22 October 2009

Qualified To Comment

Kevin Levin made more ill-informed comments recently in his continuous obsession with my blog. He dedicated the better part of a whole post to me and said the following regarding my recent post about H.W. Crocker's book:

"I can't believe that Williams actually copied all of those comments into that post."

Amazing, since Levin told me ahead of time to "go ahead and post them on your site if you need them." I did, since he either could not recover them (or didn't want to) after losing them when changing servers. Maybe he was just playing "Gotcha Blogging." How could I have possibly responded to the ridiculous charges in the comments if nobody could read them?

Evidently, Levin also has ESP:

"there is no evidence that Williams reads much of anything."

And this:

"For someone who has never stepped foot on a college campus as student (as far as I can tell) he sure feels comfortable offering commentary about the problems therein."

I've never hidden the fact I did not finish college. That is not something I'm proud of--I wish I had finished. My original intent was to go to UVA and study law--it just so happens that at that point in my life, I was more interested in what was going on at the local bar than I was in what was going on in class. (See, I would have made an excellent lawyer.) But I was a college student in the late 1970's and have returned to my local community college for classes several times since then, as well as taking college level continuing education classes professionally. The most interesting class I had was Western Civ, where Professor Griffin was obsessed with the Hittites. No, I don't recall why, only that answering any of his questions with "the Hittites" guaranteed a better than 50% chance of being corrrect. So, once again, Levin spreads misinformation about that which he knows nothing. (No, I don't anticipate an apology.) By the way, even if Levin was right about what he was implying, (only those involved in education can offer commentary) then following his logic, he has no business offering commentary on homeschooling since he's never done it.

For those who care, I do have extensive technical training in law and finance and hold a professional designation in the financial services industry, but I've never claimed to be anything other than a writer and amateur historian--notwithstanding the fact that I'm a published author, have written for national publications and newspapers, and co-produced two documentary/historical films--one which garnered a national award. The fact I attract so much attention from liberal academics is something I find rather curious and entertaining. Maybe they feel safe taking on someone they deem beneath them. Just imagine what I could do if I was only half as educated as they are. I'd really be dangerous.

All that aside, even if I had never set foot on a college campus, that does not disqualify me (nor anyone else) from commenting on the current state of education in the United States. My wife and I have 6 children and 13 grandchildren--ya think we might me just a little concerned and involved in education? Three of my six children attended college, one completed a degree in history and is state certified to teach. (She wisely chose to homeschool her four daughters instead). My youngest took a break from college recently for motherhood, but plans to complete requirements for degrees in English and history at some point. My wife and I home educated 4 of our children, were very active in leading a group of students in a 4H group we started; including field trips, participation in spelling bees, music competitions, and were involved in several homeschooling organizations. I consider myself every bit as qualified to offer commentary and opinion on educational matters as Mr. Levin. Levin's comments only expose an elitist attitude so common in much of academia. The more he writes, the clearer that becomes.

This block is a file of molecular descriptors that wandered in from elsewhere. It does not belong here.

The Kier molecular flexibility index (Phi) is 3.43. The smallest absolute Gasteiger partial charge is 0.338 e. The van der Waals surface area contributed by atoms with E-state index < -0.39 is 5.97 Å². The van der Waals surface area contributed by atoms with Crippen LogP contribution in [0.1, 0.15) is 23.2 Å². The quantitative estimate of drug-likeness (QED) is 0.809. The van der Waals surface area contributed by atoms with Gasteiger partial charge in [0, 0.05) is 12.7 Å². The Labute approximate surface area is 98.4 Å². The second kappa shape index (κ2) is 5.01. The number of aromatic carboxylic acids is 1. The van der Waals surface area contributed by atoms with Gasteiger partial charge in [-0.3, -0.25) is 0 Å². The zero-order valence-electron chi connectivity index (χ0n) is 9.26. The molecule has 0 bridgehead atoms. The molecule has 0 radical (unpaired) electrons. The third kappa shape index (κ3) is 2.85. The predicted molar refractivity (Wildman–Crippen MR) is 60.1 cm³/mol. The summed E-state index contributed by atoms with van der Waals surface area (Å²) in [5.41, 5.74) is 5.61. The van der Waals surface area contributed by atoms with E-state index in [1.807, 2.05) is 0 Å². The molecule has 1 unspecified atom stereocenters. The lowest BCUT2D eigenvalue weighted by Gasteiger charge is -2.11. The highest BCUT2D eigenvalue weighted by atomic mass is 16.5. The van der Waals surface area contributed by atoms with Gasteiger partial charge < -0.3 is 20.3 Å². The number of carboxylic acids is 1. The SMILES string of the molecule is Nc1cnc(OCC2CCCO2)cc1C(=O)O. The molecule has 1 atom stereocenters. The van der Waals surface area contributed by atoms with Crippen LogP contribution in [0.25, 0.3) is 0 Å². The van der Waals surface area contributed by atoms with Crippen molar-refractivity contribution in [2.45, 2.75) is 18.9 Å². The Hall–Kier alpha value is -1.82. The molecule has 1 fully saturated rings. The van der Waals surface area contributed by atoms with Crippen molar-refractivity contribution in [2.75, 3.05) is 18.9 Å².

Michael Bradley said...

I have found over the years that when an opponent in a debate has nothing to say they deliver a personal attack. I have been the object of such more than once. However, such tactics only demonstrate intellectual bankruptcy on the part of the attacker.

Bloggers (and anyone else who depends on personal attacks) reminds me of the preacher who wrote in his sermon notes "This argument is weak; pound the pulpit and shout."

BorderRuffian said...

"Kevin Levin made more ill-informed comments recently in his continuous obsession with my blog. He dedicated the better part of a whole post ["Gotcha History"] to me..."

...and in that post he writes: "according to Williams the book [Complicity] has been ignored by academics because they wish to steer clear of the fact of Northern slavery. As I stand here typing this post I look to my left and notice at least four shelves of books about the history of slavery and race in the North."

And how many posts has Levin made on his blog about the North's involvement with slavery?

About none...and that proves your point.

Richard G. Williams, Jr. said...


Yes, and he further proves my point (and contradicts the point he's trying to make) with this statement:

"There is little doubt that the general public assumes that slavery was specific to the South . . ."

So what difference does it make if the information sits on an academic's shelf? What matters is what is actually known. "Complicity" went much further reaching a general audience with this information than have any other book in recent memory.

Richard G. Williams, Jr. said...

Professor Bradley - true, as others have recently experienced.

Anonymous said...

Here here, great post!
~Johann Van De Leeuw

Richard G. Williams, Jr. said...

Thanks JL